So, who will Prime Minister Benjamin Netanyahu call first right after learning the election results? Evidently no one. Prime ministers who are reelected do not make phone calls; they receive them. Perhaps it would be best for Netanyahu, assuming reasonably that he will be re-elected, to wait a bit before making time for phone calls and other distractions and dedicate a few minutes to himself and his own thoughts.
Knesset Speaker Reuven Rivlin said, in an interview, that after two terms in the nation’s highest post, during which there were no earthshaking developments, Netanyahu will want to make his mark on history during his third term. After all, if he doesn’t make history now, he never will. And the right time for him to do so is immediately after the elections, before he begins the task of building a coalition. The first step is defining objectives: In this past term, he wanted to renew the freeze on construction in the settlements, but wavered due to pressure from his coalition partners. He was leaning towards apologizing to Turkey for the Marmara events, but didn’t because of his coalition partners. Time and time again, he cast a fearful glance at his “natural partners” whenever he reached a dramatic crossroads. This time, it would be better if he first asks himself what he wants to achieve during this term and only then begin forming a coalition that will enable him to do so.
Only then will he be able to make time for the phone calls. I can think of three people who will make themselves available and will be able to help him define priorities.
The first is the Governor of the Bank of Israel, Stanley Fischer, the man whose suggestions Netanyahu for the most part ignored last year. At the beginning of last year, Fischer warned against expanding national debt. He opposed increasing the deficit target, but the government increased it. He begged for the passage of a new state budget, but instead, Netanyahu moved up the elections. When talking to Fischer, he could talk about ways to reduce the deficit, but also about other issues. Should he adhere to the policy of a biennial budget, which while making life in the Knesset much simpler, also makes responding to changing economic realities difficult? What policy would encourage foreign investors to bet on the Israeli economy and what needs to be done to bring new populations into the labor force?
When he finishes speaking to Fischer, it would behoove Netanyahu to call Dan Ben-David, Executive Director of the Taub Center for Social Policy Studies in Israel. A single conversation with Ben-David could be far more frightening than 100 speeches by Iranian President Mahmoud Ahmadinejad and Secretary General of Hezbollah Hassan Nasrallah together. In his studies and lectures, he demonstrates how the policies of Israeli governments over the years endanger the existence of the state. He uses several diagrams and simple graphs that illustrate how within just a few years, it will no longer be economically possible to maintain the country in its current form: a productive backbone with low birth rates that is shrinking, as opposed to a nonproductive public that is continually growing. In this conversation, it might be best for Ben-David to use a story that Netanyahu is all too familiar with: about the thin man who carries the fat man (the ultra-Orthodox man, in this case) on his back. More important than the question of whether the fat man should put on a uniform and enlist in the army is the possibility that he simply goes on a diet and provides for his family just before “the whole thing collapses.”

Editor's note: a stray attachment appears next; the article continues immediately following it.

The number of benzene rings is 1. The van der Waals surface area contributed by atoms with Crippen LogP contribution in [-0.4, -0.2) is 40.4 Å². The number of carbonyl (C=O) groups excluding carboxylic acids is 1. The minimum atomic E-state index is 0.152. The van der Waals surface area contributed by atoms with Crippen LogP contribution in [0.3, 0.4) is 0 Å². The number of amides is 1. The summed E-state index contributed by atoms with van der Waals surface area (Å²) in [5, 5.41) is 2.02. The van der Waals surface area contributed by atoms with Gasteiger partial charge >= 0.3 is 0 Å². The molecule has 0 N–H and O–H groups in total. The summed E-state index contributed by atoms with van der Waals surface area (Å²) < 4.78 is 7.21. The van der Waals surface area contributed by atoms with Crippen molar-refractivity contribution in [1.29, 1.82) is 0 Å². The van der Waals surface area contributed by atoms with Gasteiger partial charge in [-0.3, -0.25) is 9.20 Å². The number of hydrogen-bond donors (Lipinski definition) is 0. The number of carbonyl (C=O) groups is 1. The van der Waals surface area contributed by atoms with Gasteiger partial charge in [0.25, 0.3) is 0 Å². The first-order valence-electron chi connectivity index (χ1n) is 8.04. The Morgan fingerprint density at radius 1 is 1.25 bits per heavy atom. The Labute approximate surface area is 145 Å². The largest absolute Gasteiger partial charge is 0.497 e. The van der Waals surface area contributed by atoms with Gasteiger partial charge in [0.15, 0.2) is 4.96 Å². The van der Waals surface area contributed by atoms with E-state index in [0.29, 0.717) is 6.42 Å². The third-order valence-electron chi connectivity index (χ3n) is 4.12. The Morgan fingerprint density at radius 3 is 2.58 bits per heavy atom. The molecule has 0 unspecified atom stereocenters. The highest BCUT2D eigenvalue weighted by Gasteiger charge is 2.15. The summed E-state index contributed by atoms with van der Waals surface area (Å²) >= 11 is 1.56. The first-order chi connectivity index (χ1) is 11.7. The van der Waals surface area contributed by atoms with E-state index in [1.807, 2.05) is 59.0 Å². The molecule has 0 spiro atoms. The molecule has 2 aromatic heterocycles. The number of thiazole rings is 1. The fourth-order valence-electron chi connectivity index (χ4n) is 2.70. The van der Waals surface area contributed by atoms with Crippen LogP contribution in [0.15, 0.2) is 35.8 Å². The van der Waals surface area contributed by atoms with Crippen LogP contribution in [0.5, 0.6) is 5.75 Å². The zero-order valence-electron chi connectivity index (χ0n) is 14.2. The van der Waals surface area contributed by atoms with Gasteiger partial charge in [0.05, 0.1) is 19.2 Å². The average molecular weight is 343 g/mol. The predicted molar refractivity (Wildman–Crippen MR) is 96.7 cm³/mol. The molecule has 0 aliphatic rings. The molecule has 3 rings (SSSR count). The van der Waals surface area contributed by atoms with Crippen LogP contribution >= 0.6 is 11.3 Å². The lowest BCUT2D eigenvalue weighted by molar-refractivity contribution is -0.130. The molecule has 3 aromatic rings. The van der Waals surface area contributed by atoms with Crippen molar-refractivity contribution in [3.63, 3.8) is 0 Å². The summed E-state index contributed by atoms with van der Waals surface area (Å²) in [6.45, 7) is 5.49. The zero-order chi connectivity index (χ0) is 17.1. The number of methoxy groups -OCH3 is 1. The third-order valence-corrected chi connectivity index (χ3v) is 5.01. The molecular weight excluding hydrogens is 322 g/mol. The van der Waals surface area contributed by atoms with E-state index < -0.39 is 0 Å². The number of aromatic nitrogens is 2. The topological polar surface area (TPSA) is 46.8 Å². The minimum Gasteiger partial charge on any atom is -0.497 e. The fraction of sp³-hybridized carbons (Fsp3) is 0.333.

After these two calls, the prime minister will need to take a deep breath and make an unavoidable trans-Atlantic call: to Uncle Sam in Washington.
Most of the reports on tension and hostility in the relationship have completely forgotten the fact that for most of his years on the job, President Barack Obama refrained from putting pressure on Netanyahu. In fact, only during his first year as president did he issue his edicts. That year he gave his Cairo Speech, which was viewed by Israel as turning his back. It led Netanyahu to make his Bar-Ilan Speech on a two-state solution and commit to a freeze on construction in the settlements. He then turned his attention to the midterm elections, and later dedicated all his energies to being reelected.
Now the US president has all the time in the world to put the pressure on Jerusalem. Therefore, Netanyahu would do well to do what he did not deal with at the beginning of his previous term (and it might even be too late for that now); an honest and real conversation to align expectations that could reset the relationship and perhaps have an impact on the course of his term in office.
Of the 12 prime ministers in Israel’s history, Netanyahu is already ranked second in terms of the total time in office. Two months ago, he passed late Prime Minister Yitzhak Shamir. Only the first Israeli Prime Minister, the late David Ben-Gurion, outranks him with 13 years as prime minister. Consider this: between Shamir and Ben-Gurion. One is the symbol of stagnation and intransigence, and the other a pioneer who was not afraid of making revolutionary decisions.
If he doesn’t become more like Ben-Gurion in his third term, he will be engrained in the Israeli collective memory as the 21st century’s Yitzhak Shamir.
Nadav Perry is a contributor for Al-Monitor's Israel Pulse. Now Channel 10's political correspondent, he began his media career in 1998 working for IDF Radio, first as religious-affairs correspondent and then as political correspondent. In addition to his role as political reporter, Perry regularly hosts Rafi Reshef's news magazine as well as his own weekly political talk show, writes political columns for Globes (Israel's financial daily) and hosts Radio Tel Aviv's daily political program.
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